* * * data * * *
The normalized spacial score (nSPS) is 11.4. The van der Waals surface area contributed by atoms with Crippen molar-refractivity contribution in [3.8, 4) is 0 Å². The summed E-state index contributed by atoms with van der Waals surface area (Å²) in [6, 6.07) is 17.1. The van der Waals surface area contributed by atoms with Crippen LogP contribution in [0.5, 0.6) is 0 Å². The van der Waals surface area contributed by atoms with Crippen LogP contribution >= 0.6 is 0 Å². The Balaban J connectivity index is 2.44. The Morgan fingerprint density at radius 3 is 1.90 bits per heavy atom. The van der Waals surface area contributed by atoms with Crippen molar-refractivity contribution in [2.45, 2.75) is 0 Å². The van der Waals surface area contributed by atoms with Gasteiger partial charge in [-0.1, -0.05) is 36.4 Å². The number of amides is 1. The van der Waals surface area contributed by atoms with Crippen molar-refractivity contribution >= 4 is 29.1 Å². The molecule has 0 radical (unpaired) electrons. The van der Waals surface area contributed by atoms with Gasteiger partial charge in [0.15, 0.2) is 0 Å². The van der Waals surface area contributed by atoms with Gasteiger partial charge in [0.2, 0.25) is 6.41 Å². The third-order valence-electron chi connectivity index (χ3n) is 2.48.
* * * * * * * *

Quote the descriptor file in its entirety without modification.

The normalized spacial score (nSPS) is 11.4. The van der Waals surface area contributed by atoms with Crippen molar-refractivity contribution in [3.8, 4) is 0 Å². The summed E-state index contributed by atoms with van der Waals surface area (Å²) in [6, 6.07) is 17.1. The van der Waals surface area contributed by atoms with Crippen LogP contribution in [0.5, 0.6) is 0 Å². The van der Waals surface area contributed by atoms with Crippen LogP contribution >= 0.6 is 0 Å². The Balaban J connectivity index is 2.44. The Morgan fingerprint density at radius 3 is 1.90 bits per heavy atom. The van der Waals surface area contributed by atoms with Crippen molar-refractivity contribution in [2.45, 2.75) is 0 Å². The van der Waals surface area contributed by atoms with Gasteiger partial charge in [-0.1, -0.05) is 36.4 Å². The number of amides is 1. The van der Waals surface area contributed by atoms with Crippen molar-refractivity contribution >= 4 is 29.1 Å². The molecule has 0 radical (unpaired) electrons. The van der Waals surface area contributed by atoms with Gasteiger partial charge in [0.15, 0.2) is 0 Å². The van der Waals surface area contributed by atoms with Gasteiger partial charge in [0.2, 0.25) is 6.41 Å². The third-order valence-electron chi connectivity index (χ3n) is 2.48.